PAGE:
WARNER ROBINS -- The Museum of Aviation showed Wednesday that its scope isn’t just things that fly.
The museum held ceremonies to celebrate the recent addition to its collection of two beloved military ground vehicles.
One is the iconic M-35 cargo truck that carried troops and supplies through combat zones for decades. The museum’s truck was the last M-35 in operation at Robins Air Force Base. It now resides in Hangar One.
The other is the Mine Resistant Ambush Protected vehicle, better known as the MRAP. It’s a fortified vehicle developed to project troops from roadside bombs in Iraq and Afghanistan.
The museum’s MRAP is an Air Force vehicle that struck a bomb in Afghanistan. All of the airmen inside survived. The vehicle was repaired and returned to action before being retired and given to the museum.
Tech Sgt. Chad Meadows, who serves in the 78th Security Forces Squadron at Robins, has driven MRAPs many miles in Iraq and Afghanistan. He also has been the top turret gunner. Meadows struck a bomb once, and all on board survived.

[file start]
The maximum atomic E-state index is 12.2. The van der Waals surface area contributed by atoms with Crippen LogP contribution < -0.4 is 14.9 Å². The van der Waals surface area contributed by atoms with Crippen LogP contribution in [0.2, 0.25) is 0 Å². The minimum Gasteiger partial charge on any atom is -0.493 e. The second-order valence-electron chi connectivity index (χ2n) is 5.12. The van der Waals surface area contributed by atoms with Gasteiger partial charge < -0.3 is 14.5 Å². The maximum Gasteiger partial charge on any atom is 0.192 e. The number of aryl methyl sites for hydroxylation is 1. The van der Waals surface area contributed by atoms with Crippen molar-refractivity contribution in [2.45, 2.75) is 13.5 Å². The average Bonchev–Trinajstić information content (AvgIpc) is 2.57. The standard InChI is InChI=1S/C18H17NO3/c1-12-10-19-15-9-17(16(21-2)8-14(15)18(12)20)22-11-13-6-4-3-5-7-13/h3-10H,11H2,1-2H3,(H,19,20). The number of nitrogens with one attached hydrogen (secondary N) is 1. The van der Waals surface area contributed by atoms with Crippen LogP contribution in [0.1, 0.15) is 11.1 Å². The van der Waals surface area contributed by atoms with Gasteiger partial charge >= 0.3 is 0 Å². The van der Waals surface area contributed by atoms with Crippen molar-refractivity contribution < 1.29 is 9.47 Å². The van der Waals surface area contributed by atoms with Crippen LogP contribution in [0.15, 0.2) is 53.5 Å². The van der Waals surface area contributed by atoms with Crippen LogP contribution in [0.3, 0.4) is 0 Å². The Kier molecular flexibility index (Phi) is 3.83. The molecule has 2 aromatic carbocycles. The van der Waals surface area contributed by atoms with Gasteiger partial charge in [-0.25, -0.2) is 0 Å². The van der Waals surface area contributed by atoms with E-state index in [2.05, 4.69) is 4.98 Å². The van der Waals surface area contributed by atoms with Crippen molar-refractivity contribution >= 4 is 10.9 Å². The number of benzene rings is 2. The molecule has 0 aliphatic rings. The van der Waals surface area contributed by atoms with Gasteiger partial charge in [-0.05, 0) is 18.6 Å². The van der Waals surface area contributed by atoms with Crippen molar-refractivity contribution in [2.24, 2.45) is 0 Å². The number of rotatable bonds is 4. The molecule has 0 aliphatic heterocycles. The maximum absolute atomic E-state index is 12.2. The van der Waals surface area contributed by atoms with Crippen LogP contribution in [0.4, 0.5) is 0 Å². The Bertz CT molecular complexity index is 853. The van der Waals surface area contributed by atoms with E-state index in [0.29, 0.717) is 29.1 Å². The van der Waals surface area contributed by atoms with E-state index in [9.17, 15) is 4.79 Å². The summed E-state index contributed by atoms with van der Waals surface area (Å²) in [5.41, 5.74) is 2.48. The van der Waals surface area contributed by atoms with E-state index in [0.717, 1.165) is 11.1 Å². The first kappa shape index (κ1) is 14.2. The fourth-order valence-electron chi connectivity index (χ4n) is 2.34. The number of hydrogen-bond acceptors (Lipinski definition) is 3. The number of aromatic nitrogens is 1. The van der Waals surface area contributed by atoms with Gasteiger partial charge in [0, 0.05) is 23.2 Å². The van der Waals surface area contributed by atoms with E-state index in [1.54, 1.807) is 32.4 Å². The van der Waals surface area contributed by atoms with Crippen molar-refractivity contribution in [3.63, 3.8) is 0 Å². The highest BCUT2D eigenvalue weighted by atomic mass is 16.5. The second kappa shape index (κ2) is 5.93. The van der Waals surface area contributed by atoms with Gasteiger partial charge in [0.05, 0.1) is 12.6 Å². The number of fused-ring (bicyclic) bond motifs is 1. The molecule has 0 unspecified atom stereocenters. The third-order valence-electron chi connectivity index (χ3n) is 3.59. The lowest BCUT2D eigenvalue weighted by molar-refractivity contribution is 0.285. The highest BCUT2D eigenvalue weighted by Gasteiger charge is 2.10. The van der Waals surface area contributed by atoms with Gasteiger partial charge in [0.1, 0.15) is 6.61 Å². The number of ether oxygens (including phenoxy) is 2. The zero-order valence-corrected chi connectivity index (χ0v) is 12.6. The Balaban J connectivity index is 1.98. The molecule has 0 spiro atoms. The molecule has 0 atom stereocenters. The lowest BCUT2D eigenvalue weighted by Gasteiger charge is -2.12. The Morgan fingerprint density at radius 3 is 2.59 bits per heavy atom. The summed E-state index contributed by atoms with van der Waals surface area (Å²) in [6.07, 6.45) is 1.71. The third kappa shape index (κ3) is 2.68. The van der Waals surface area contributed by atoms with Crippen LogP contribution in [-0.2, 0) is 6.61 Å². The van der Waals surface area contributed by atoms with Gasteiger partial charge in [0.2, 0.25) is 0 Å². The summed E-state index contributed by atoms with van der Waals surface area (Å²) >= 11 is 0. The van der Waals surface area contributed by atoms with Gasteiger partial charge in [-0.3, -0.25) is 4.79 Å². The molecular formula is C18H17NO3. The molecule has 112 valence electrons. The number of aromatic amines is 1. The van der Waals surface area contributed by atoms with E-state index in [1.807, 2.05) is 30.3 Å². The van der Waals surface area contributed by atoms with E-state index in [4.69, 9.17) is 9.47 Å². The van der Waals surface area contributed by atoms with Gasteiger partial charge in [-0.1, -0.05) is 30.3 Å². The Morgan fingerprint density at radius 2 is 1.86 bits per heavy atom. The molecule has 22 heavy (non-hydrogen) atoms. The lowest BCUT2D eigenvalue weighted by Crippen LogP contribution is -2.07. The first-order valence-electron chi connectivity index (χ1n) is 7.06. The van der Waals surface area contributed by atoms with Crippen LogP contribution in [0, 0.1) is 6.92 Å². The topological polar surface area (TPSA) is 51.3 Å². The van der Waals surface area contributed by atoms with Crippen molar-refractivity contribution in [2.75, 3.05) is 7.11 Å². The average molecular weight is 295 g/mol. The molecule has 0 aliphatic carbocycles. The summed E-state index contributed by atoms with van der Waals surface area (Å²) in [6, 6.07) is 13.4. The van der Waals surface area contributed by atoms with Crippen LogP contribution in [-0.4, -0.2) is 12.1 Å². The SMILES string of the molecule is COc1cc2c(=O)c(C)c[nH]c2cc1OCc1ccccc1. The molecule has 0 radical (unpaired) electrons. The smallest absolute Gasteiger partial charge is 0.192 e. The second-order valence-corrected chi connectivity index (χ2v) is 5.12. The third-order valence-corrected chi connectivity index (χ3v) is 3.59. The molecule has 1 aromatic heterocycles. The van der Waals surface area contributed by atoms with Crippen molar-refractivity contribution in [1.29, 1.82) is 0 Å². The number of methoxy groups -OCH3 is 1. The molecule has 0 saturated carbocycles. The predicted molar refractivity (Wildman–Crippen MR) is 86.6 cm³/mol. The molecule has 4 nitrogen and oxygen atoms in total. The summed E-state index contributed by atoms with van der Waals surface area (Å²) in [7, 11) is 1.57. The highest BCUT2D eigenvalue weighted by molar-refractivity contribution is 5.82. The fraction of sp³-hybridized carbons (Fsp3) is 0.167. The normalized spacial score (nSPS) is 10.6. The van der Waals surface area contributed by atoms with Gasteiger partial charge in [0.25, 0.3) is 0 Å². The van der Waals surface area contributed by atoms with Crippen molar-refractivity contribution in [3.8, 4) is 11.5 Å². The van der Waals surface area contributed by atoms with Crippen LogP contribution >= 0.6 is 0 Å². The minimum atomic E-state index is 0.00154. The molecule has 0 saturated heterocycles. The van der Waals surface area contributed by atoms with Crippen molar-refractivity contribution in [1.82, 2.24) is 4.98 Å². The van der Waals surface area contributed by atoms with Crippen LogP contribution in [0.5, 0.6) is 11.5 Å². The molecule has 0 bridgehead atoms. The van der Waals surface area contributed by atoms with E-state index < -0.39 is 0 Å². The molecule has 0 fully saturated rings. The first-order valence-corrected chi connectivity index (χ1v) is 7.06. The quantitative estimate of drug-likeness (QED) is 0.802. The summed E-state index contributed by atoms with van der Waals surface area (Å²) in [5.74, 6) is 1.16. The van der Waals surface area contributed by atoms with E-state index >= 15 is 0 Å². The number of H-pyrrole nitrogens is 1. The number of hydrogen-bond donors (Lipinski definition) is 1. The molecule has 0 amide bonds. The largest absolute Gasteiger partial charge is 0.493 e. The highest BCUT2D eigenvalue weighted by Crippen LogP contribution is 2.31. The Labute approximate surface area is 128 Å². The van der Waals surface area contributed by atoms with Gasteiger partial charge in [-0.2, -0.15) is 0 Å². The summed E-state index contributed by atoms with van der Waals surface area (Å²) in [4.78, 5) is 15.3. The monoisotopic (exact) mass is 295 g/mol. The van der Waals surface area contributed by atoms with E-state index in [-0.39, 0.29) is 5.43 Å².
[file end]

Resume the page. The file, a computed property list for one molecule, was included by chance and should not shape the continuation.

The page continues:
Prior to a ribbon cutting for the vehicle, which is on display in the Century of Flight Hangar, Meadows told the audience that many people don’t realize how many airmen do jobs unrelated to aviation.
“It’s really, really a big honor for us ground pounders to have something in an aviation museum to show that our force is a total force,” he said. “The vehicle is amazing for its ability to protect the people that are in it.”
Another Air Force veteran of Iraq, Ed Jones, is now a civilian working at Robins. He is in charge of the contracting office that purchases all the MRAPs for the Air Force. He has overseen the purchase of 815 MRAPs, which cost about $600,000 each.
He said his job is a passion to him because he lost two fellow airmen in Iraq who hit a bomb in Iraq but were not in an MRAP.
“That was a night none of us will ever forget, and for me, it was a night that I vowed that I would do whatever it took to protect our airmen,” he said. “I love this truck right here, and I love the fact that this vehicle has given me the opportunity to keep my vow -- that was to keep our airmen safe.”
To contact writer Wayne Crenshaw, call 256-9725.